In fact, as they were preparing to dispatch me to someplace at which I would get some rest, relaxation…..and therapy, I am sure I would have caught the muted undertones of: “That’s too bad! He must have cracked under the pressure.” So much has changed in that time. While I still need rest, relaxation and therapy, banking Cannabis is no longer crazy.
That is not to say that boards of financial institutions across the United States are eagerly welcoming the idea. But each week, more financial institution directors are openly considering the topic. Why? There are a number of different reasons. The most compelling is that legalized Cannabis is a rapidly growing industry that will reach approximately $40 to $50B in the next five years, which is likely to accelerate as Cannabis continues to be legalized and continues to carve into the market-shares of alcohol and tobacco. Thirty-three states have legalized some form of Cannabis and a handful of states have meaningful Cannabis legalization legislation in this year’s election. Polling has indicated that 66% of U.S. voters support the legalization of recreational Cannabis. And, the average Cannabis related business pays 1% to 1.5% interest on their deposits plus fees to the financial institutions that are openly banking them.
Another reason that directors of financial institutions are discussing Cannabis is that they want to ensure that their institution is not banking any Cannabis. Other directors want to understand what management intends to do about the Cannabis clients that already exist in their institution. The truth is that many boards that think their bank doesn’t have any Cannabis presence are wrong. And many bank presidents and boards are facing a dilemma as they find out some of their better customers are involved in some way with the Cannabis industry.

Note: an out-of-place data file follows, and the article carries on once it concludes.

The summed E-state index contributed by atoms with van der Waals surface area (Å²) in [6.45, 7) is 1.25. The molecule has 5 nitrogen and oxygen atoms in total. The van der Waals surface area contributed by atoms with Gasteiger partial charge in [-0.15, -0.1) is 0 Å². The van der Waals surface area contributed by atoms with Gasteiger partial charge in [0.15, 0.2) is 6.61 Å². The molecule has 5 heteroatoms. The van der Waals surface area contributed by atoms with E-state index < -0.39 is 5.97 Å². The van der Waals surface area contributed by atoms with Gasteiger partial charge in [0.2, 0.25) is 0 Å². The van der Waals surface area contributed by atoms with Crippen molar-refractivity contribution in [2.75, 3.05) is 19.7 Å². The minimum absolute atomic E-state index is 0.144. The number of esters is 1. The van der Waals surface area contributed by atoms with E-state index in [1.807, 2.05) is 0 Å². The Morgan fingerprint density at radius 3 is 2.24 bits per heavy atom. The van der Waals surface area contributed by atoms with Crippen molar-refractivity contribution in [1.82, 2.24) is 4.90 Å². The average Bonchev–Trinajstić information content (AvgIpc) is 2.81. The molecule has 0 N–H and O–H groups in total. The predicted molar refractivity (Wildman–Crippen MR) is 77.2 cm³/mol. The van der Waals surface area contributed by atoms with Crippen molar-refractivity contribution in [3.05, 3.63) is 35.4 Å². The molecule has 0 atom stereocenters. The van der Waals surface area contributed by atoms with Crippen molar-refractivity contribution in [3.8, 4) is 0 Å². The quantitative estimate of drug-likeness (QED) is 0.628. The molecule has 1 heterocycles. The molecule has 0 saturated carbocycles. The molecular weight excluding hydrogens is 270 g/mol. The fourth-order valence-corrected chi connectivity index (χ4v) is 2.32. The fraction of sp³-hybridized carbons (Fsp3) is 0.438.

Let me give you two examples of dilemmas financial institutions are facing. A well-established farmer in an agricultural area may have decided to diversify crop rotation first to hemp and then to Cannabis to maximize yield and fully optimize growing capacity. Of course, that farmer may get paid for the crop yield in cash and have to now uncharacteristically deposit that cash in the local branch. Or a well known commercial real estate owner leases some space to a Cannabis Related Business and is now depositing cash paid rents into the bank. In both of these cases, the customer may be well known to the bank and have ties to various board members.
In any case, banks would be well advised to understand the existing and potential exposure of Cannabis Related Businesses to their institution and make sure that their policy statements give them the latitude they may need or want. Given the growth in the industry in the states in which Cannabis is legal, the need to implement adequate controls in financial institutions is destined to be an increasing focus for the regulators. Right now there is scant regulation that has been written and so enforcement is a challenge. That will change. RLR and HDCS are available to help you scrub your deposit portfolio, craft policy statements that make sense for your institution and put in a system of controls that keeps your institution safe.